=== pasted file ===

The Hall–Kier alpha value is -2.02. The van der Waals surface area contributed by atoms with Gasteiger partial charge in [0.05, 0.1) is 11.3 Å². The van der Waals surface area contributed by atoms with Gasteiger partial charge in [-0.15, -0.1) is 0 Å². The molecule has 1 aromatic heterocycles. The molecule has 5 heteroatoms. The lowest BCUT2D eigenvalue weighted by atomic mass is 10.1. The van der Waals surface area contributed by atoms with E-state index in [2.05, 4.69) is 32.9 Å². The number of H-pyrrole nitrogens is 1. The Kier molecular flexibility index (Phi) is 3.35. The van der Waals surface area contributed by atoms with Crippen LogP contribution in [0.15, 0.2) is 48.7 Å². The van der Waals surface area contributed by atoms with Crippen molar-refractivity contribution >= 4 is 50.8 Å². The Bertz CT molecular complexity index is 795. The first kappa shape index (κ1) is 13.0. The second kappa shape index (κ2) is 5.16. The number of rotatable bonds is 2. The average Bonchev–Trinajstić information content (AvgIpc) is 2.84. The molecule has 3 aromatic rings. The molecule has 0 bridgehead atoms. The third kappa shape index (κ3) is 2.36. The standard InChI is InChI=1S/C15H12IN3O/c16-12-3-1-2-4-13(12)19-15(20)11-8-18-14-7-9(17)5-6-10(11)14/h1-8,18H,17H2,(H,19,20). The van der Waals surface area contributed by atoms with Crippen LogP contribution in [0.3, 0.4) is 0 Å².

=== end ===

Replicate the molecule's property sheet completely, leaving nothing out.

The Hall–Kier alpha value is -2.02. The van der Waals surface area contributed by atoms with Gasteiger partial charge in [0.05, 0.1) is 11.3 Å². The van der Waals surface area contributed by atoms with Gasteiger partial charge in [-0.15, -0.1) is 0 Å². The molecule has 1 aromatic heterocycles. The molecule has 5 heteroatoms. The lowest BCUT2D eigenvalue weighted by atomic mass is 10.1. The van der Waals surface area contributed by atoms with E-state index in [2.05, 4.69) is 32.9 Å². The number of H-pyrrole nitrogens is 1. The Kier molecular flexibility index (Phi) is 3.35. The van der Waals surface area contributed by atoms with Crippen LogP contribution in [0.15, 0.2) is 48.7 Å². The van der Waals surface area contributed by atoms with Crippen molar-refractivity contribution >= 4 is 50.8 Å². The Bertz CT molecular complexity index is 795. The first kappa shape index (κ1) is 13.0. The second kappa shape index (κ2) is 5.16. The number of rotatable bonds is 2. The average Bonchev–Trinajstić information content (AvgIpc) is 2.84. The molecule has 3 aromatic rings. The molecule has 0 bridgehead atoms. The third kappa shape index (κ3) is 2.36. The standard InChI is InChI=1S/C15H12IN3O/c16-12-3-1-2-4-13(12)19-15(20)11-8-18-14-7-9(17)5-6-10(11)14/h1-8,18H,17H2,(H,19,20). The van der Waals surface area contributed by atoms with Crippen LogP contribution in [0.3, 0.4) is 0 Å².